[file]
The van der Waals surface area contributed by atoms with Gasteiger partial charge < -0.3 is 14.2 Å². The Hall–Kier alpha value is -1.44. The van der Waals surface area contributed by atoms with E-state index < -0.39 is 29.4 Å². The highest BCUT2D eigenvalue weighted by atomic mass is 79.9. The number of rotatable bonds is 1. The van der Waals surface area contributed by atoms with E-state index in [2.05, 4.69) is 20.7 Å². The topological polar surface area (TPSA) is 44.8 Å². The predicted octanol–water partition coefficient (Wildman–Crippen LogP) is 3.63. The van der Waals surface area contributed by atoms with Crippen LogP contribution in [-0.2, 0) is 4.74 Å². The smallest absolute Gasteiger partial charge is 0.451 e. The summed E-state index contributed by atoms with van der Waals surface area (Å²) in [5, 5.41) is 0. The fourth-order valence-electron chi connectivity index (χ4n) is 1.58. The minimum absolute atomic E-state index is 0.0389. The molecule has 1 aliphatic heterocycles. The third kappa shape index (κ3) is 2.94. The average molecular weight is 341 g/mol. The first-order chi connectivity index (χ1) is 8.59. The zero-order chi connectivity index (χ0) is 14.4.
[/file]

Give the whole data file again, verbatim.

The van der Waals surface area contributed by atoms with Gasteiger partial charge < -0.3 is 14.2 Å². The Hall–Kier alpha value is -1.44. The van der Waals surface area contributed by atoms with E-state index < -0.39 is 29.4 Å². The highest BCUT2D eigenvalue weighted by atomic mass is 79.9. The number of rotatable bonds is 1. The van der Waals surface area contributed by atoms with E-state index in [2.05, 4.69) is 20.7 Å². The topological polar surface area (TPSA) is 44.8 Å². The predicted octanol–water partition coefficient (Wildman–Crippen LogP) is 3.63. The van der Waals surface area contributed by atoms with Crippen LogP contribution in [-0.2, 0) is 4.74 Å². The smallest absolute Gasteiger partial charge is 0.451 e. The summed E-state index contributed by atoms with van der Waals surface area (Å²) in [5, 5.41) is 0. The fourth-order valence-electron chi connectivity index (χ4n) is 1.58. The minimum absolute atomic E-state index is 0.0389. The molecule has 1 aliphatic heterocycles. The third kappa shape index (κ3) is 2.94. The average molecular weight is 341 g/mol. The first-order chi connectivity index (χ1) is 8.59. The zero-order chi connectivity index (χ0) is 14.4.